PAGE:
The stories in Toni Cade Bambara's first collection, Gorilla, My Love, celebrate African-American culture and community, sometimes in juxtaposition against white society. Bambara challenges her characters to rethink ideas of accepted social values and norms at the same time that she challenges her readers to do the same. Many of her stories also feature a young, intelligent female narrator living in a world that she questions and examines. The narrator's discoveries, again, mirror the discovery of the reader.
"The Lesson" examines the realization of economic inequity in 1960s America through the eyes of a young girl. In Sylvia, Bambara creates a proud, sensitive, tough girl who is far too smart to ignore the realities around her, even though she knows it might be easier to do so. At the same time, Bambara creates a host of characters, all of whom help Sylvia explore and demonstrate the issues that face poor people and minorities in the United States.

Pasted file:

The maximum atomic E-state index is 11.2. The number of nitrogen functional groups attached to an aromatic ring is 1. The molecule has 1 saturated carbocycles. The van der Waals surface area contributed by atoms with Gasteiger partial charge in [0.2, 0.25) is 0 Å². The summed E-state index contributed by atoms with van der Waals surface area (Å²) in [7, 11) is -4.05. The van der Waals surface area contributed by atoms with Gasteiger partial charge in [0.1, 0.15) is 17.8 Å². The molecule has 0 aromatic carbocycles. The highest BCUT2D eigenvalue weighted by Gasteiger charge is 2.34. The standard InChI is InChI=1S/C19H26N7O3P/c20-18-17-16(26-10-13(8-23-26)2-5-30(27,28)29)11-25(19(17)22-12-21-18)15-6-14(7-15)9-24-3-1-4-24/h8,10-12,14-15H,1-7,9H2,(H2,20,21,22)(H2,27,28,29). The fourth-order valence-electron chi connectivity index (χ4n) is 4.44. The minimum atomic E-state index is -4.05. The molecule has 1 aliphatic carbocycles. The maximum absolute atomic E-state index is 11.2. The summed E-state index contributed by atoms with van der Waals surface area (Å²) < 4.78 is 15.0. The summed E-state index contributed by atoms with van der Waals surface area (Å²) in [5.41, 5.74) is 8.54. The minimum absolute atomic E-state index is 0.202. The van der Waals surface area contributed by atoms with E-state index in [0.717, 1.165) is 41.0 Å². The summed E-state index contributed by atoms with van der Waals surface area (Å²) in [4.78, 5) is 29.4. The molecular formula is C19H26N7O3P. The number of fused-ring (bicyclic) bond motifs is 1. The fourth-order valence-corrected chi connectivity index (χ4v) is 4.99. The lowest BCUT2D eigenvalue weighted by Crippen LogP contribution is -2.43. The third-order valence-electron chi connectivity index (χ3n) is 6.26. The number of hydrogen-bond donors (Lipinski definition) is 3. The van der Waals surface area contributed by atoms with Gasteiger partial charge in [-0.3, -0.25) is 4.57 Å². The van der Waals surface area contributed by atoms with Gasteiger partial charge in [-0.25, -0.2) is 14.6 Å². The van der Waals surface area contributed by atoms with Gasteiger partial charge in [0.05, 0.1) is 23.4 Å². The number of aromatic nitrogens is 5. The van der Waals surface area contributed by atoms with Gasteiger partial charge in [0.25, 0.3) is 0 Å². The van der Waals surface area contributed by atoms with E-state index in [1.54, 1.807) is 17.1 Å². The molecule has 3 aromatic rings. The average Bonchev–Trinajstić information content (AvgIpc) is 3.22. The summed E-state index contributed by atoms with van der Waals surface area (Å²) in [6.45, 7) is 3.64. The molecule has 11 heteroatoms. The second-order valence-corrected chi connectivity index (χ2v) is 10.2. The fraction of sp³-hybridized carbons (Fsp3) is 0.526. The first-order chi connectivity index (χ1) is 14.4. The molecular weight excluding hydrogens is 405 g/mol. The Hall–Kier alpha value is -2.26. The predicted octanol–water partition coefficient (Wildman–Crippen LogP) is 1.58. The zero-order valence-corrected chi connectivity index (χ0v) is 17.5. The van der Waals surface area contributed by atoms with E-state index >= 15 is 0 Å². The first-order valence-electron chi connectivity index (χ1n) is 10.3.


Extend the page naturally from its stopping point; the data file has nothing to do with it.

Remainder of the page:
Throughout her career, Bambara used her fiction writing as a forum for teaching people how to better their lives and how to demand more for themselves. Critics at the time of Gorilla, My Love's publication saw in her fiction a true voice. At the same time that Bambara aptly drew the African-American community, she also taught about what it could become. With stories such as "The Lesson," she indeed, imparts a lesson without sacrificing her art form to didactic thought or morals.
Did this raise a question for you?